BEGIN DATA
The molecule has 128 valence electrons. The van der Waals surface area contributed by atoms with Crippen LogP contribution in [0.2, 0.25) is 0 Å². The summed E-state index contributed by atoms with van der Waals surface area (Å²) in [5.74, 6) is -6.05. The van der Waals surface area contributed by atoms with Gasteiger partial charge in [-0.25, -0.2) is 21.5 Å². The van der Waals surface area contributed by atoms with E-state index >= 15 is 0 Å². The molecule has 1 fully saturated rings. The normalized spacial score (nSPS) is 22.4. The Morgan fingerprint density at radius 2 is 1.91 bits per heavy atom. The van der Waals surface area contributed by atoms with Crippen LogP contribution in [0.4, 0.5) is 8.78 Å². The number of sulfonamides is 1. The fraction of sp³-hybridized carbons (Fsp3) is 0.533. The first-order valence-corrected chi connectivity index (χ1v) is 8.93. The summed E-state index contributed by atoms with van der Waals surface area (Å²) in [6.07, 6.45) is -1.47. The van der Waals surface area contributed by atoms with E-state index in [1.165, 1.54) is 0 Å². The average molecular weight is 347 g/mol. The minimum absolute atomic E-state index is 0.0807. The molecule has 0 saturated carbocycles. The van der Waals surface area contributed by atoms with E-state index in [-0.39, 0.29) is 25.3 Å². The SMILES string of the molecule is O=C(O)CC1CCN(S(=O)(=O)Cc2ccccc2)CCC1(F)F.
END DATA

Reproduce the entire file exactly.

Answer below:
The molecule has 128 valence electrons. The van der Waals surface area contributed by atoms with Crippen LogP contribution in [0.2, 0.25) is 0 Å². The summed E-state index contributed by atoms with van der Waals surface area (Å²) in [5.74, 6) is -6.05. The van der Waals surface area contributed by atoms with Gasteiger partial charge in [-0.25, -0.2) is 21.5 Å². The van der Waals surface area contributed by atoms with E-state index >= 15 is 0 Å². The molecule has 1 fully saturated rings. The normalized spacial score (nSPS) is 22.4. The Morgan fingerprint density at radius 2 is 1.91 bits per heavy atom. The van der Waals surface area contributed by atoms with Crippen LogP contribution in [0.4, 0.5) is 8.78 Å². The number of sulfonamides is 1. The fraction of sp³-hybridized carbons (Fsp3) is 0.533. The first-order valence-corrected chi connectivity index (χ1v) is 8.93. The summed E-state index contributed by atoms with van der Waals surface area (Å²) in [6.07, 6.45) is -1.47. The van der Waals surface area contributed by atoms with E-state index in [1.165, 1.54) is 0 Å². The average molecular weight is 347 g/mol. The minimum absolute atomic E-state index is 0.0807. The molecule has 0 saturated carbocycles. The van der Waals surface area contributed by atoms with E-state index in [-0.39, 0.29) is 25.3 Å². The SMILES string of the molecule is O=C(O)CC1CCN(S(=O)(=O)Cc2ccccc2)CCC1(F)F.